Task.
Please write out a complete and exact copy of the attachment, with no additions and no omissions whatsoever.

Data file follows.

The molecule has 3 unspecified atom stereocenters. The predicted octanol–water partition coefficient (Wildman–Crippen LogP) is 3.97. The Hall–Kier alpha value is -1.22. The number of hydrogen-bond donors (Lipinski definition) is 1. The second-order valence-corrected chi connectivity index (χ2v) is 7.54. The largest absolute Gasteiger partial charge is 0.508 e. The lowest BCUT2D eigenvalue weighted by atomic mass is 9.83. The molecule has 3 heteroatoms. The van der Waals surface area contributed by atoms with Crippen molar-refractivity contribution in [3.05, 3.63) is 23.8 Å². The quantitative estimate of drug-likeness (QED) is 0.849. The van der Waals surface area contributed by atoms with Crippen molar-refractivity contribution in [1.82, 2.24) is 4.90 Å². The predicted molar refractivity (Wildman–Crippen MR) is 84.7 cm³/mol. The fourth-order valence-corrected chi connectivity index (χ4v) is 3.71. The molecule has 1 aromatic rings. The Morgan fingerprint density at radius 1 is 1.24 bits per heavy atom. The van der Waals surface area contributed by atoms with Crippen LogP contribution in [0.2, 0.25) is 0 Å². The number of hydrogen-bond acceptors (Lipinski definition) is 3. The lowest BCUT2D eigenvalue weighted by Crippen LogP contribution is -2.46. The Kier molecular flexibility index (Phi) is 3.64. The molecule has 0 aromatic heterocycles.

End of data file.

The molecule has 3 unspecified atom stereocenters. The predicted octanol–water partition coefficient (Wildman–Crippen LogP) is 3.97. The Hall–Kier alpha value is -1.22. The number of hydrogen-bond donors (Lipinski definition) is 1. The second-order valence-corrected chi connectivity index (χ2v) is 7.54. The largest absolute Gasteiger partial charge is 0.508 e. The lowest BCUT2D eigenvalue weighted by atomic mass is 9.83. The molecule has 3 heteroatoms. The van der Waals surface area contributed by atoms with Crippen molar-refractivity contribution in [3.05, 3.63) is 23.8 Å². The quantitative estimate of drug-likeness (QED) is 0.849. The van der Waals surface area contributed by atoms with Crippen molar-refractivity contribution in [1.82, 2.24) is 4.90 Å². The predicted molar refractivity (Wildman–Crippen MR) is 84.7 cm³/mol. The fourth-order valence-corrected chi connectivity index (χ4v) is 3.71. The molecule has 1 aromatic rings. The Morgan fingerprint density at radius 1 is 1.24 bits per heavy atom. The van der Waals surface area contributed by atoms with Crippen LogP contribution in [0.2, 0.25) is 0 Å². The number of hydrogen-bond acceptors (Lipinski definition) is 3. The lowest BCUT2D eigenvalue weighted by Crippen LogP contribution is -2.46. The Kier molecular flexibility index (Phi) is 3.64. The molecule has 0 aromatic heterocycles.